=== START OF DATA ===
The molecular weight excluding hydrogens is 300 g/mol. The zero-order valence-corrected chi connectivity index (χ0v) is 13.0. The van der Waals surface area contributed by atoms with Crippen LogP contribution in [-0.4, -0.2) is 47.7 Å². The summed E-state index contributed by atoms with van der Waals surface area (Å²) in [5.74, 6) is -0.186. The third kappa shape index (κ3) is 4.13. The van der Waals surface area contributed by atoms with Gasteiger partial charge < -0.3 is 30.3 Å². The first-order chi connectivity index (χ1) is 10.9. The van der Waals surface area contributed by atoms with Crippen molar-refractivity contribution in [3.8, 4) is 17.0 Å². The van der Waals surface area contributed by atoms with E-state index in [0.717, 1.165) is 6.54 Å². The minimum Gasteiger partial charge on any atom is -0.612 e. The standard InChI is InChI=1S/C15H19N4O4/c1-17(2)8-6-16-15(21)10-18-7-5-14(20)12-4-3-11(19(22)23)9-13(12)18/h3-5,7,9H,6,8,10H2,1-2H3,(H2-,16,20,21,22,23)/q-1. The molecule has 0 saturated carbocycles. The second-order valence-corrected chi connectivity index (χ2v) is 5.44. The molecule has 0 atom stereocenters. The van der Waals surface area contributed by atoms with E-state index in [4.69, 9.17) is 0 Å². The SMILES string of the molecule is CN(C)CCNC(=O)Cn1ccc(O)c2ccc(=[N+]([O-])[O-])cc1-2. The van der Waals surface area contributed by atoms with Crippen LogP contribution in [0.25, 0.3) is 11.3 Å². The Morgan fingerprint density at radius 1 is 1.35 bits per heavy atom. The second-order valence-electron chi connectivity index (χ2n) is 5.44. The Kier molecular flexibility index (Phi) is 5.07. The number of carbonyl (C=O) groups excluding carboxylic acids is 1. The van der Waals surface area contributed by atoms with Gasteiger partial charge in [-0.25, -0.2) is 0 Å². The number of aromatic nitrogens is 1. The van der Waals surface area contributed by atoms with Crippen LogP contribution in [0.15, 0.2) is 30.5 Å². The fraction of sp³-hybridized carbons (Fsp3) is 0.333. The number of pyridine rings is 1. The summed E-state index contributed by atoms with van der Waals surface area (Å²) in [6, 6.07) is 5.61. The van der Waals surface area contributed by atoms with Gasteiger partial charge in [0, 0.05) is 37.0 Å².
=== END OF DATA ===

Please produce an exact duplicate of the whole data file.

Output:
The molecular weight excluding hydrogens is 300 g/mol. The zero-order valence-corrected chi connectivity index (χ0v) is 13.0. The van der Waals surface area contributed by atoms with Crippen LogP contribution in [-0.4, -0.2) is 47.7 Å². The summed E-state index contributed by atoms with van der Waals surface area (Å²) in [5.74, 6) is -0.186. The third kappa shape index (κ3) is 4.13. The van der Waals surface area contributed by atoms with Gasteiger partial charge < -0.3 is 30.3 Å². The first-order chi connectivity index (χ1) is 10.9. The van der Waals surface area contributed by atoms with Crippen molar-refractivity contribution in [3.8, 4) is 17.0 Å². The van der Waals surface area contributed by atoms with E-state index in [0.717, 1.165) is 6.54 Å². The minimum Gasteiger partial charge on any atom is -0.612 e. The standard InChI is InChI=1S/C15H19N4O4/c1-17(2)8-6-16-15(21)10-18-7-5-14(20)12-4-3-11(19(22)23)9-13(12)18/h3-5,7,9H,6,8,10H2,1-2H3,(H2-,16,20,21,22,23)/q-1. The molecule has 0 saturated carbocycles. The second-order valence-corrected chi connectivity index (χ2v) is 5.44. The molecule has 0 atom stereocenters. The van der Waals surface area contributed by atoms with E-state index in [4.69, 9.17) is 0 Å². The SMILES string of the molecule is CN(C)CCNC(=O)Cn1ccc(O)c2ccc(=[N+]([O-])[O-])cc1-2. The van der Waals surface area contributed by atoms with Crippen LogP contribution in [0.25, 0.3) is 11.3 Å². The Morgan fingerprint density at radius 1 is 1.35 bits per heavy atom. The second-order valence-electron chi connectivity index (χ2n) is 5.44. The Kier molecular flexibility index (Phi) is 5.07. The number of carbonyl (C=O) groups excluding carboxylic acids is 1. The van der Waals surface area contributed by atoms with Gasteiger partial charge in [-0.25, -0.2) is 0 Å². The number of aromatic nitrogens is 1. The van der Waals surface area contributed by atoms with Crippen LogP contribution in [0.15, 0.2) is 30.5 Å². The fraction of sp³-hybridized carbons (Fsp3) is 0.333. The number of pyridine rings is 1. The summed E-state index contributed by atoms with van der Waals surface area (Å²) in [6, 6.07) is 5.61. The van der Waals surface area contributed by atoms with Gasteiger partial charge in [0, 0.05) is 37.0 Å².